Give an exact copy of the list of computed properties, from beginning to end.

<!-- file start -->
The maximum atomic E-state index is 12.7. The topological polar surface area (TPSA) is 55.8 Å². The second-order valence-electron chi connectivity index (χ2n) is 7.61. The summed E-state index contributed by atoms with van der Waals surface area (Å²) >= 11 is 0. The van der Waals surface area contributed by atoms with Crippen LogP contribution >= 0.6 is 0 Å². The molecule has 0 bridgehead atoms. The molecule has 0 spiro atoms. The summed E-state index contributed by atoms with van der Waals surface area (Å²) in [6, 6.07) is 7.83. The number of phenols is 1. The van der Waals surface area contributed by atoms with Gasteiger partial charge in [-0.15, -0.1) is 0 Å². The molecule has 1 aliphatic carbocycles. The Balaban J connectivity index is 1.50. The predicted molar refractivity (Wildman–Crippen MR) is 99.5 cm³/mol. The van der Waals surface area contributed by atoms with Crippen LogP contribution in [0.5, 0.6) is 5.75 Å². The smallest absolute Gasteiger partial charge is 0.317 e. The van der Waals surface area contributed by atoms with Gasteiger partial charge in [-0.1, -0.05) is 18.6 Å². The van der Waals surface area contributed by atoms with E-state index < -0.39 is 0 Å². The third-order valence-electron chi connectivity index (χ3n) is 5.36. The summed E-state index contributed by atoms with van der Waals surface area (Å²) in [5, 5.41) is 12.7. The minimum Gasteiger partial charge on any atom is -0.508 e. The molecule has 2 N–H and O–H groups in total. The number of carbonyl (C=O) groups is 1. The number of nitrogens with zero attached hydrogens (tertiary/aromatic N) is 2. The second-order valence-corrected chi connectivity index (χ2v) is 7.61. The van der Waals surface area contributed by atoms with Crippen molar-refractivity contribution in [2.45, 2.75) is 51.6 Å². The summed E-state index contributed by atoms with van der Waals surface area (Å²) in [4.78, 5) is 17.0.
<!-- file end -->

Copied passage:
The maximum atomic E-state index is 12.7. The topological polar surface area (TPSA) is 55.8 Å². The second-order valence-electron chi connectivity index (χ2n) is 7.61. The summed E-state index contributed by atoms with van der Waals surface area (Å²) >= 11 is 0. The van der Waals surface area contributed by atoms with Crippen LogP contribution >= 0.6 is 0 Å². The molecule has 0 bridgehead atoms. The molecule has 0 spiro atoms. The summed E-state index contributed by atoms with van der Waals surface area (Å²) in [6, 6.07) is 7.83. The number of phenols is 1. The van der Waals surface area contributed by atoms with Gasteiger partial charge in [-0.15, -0.1) is 0 Å². The molecule has 1 aliphatic carbocycles. The Balaban J connectivity index is 1.50. The predicted molar refractivity (Wildman–Crippen MR) is 99.5 cm³/mol. The van der Waals surface area contributed by atoms with Crippen LogP contribution in [0.5, 0.6) is 5.75 Å². The smallest absolute Gasteiger partial charge is 0.317 e. The van der Waals surface area contributed by atoms with Gasteiger partial charge in [-0.1, -0.05) is 18.6 Å². The van der Waals surface area contributed by atoms with E-state index < -0.39 is 0 Å². The third-order valence-electron chi connectivity index (χ3n) is 5.36. The summed E-state index contributed by atoms with van der Waals surface area (Å²) in [5, 5.41) is 12.7. The minimum Gasteiger partial charge on any atom is -0.508 e. The molecule has 2 N–H and O–H groups in total. The number of carbonyl (C=O) groups is 1. The number of nitrogens with zero attached hydrogens (tertiary/aromatic N) is 2. The second-order valence-corrected chi connectivity index (χ2v) is 7.61. The van der Waals surface area contributed by atoms with Crippen molar-refractivity contribution in [2.45, 2.75) is 51.6 Å². The summed E-state index contributed by atoms with van der Waals surface area (Å²) in [4.78, 5) is 17.0.